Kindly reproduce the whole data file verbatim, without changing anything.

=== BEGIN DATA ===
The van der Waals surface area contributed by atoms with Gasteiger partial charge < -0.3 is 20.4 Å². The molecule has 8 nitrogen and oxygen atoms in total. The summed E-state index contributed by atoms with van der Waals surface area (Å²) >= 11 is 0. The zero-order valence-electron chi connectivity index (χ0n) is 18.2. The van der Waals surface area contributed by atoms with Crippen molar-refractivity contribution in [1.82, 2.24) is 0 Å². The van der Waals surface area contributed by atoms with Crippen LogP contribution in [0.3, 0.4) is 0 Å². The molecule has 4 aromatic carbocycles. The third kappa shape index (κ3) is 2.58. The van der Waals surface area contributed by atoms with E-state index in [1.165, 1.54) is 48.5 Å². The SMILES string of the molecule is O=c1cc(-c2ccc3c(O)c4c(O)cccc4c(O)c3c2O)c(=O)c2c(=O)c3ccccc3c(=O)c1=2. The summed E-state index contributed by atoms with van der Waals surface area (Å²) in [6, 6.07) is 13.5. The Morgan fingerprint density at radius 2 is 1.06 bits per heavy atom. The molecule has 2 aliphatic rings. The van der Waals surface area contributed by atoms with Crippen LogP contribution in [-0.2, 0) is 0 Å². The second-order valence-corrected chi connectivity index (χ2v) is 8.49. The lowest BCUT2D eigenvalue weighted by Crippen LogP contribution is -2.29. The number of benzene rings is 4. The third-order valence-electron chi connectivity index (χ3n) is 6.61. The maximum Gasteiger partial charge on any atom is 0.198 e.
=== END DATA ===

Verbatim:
The van der Waals surface area contributed by atoms with Gasteiger partial charge < -0.3 is 20.4 Å². The molecule has 8 nitrogen and oxygen atoms in total. The summed E-state index contributed by atoms with van der Waals surface area (Å²) >= 11 is 0. The zero-order valence-electron chi connectivity index (χ0n) is 18.2. The van der Waals surface area contributed by atoms with Crippen molar-refractivity contribution in [1.82, 2.24) is 0 Å². The van der Waals surface area contributed by atoms with Crippen LogP contribution in [0.3, 0.4) is 0 Å². The molecule has 4 aromatic carbocycles. The third kappa shape index (κ3) is 2.58. The van der Waals surface area contributed by atoms with E-state index in [1.165, 1.54) is 48.5 Å². The SMILES string of the molecule is O=c1cc(-c2ccc3c(O)c4c(O)cccc4c(O)c3c2O)c(=O)c2c(=O)c3ccccc3c(=O)c1=2. The summed E-state index contributed by atoms with van der Waals surface area (Å²) in [6, 6.07) is 13.5. The Morgan fingerprint density at radius 2 is 1.06 bits per heavy atom. The molecule has 2 aliphatic rings. The van der Waals surface area contributed by atoms with Crippen LogP contribution in [-0.2, 0) is 0 Å². The second-order valence-corrected chi connectivity index (χ2v) is 8.49. The lowest BCUT2D eigenvalue weighted by Crippen LogP contribution is -2.29. The number of benzene rings is 4. The third-order valence-electron chi connectivity index (χ3n) is 6.61. The maximum Gasteiger partial charge on any atom is 0.198 e.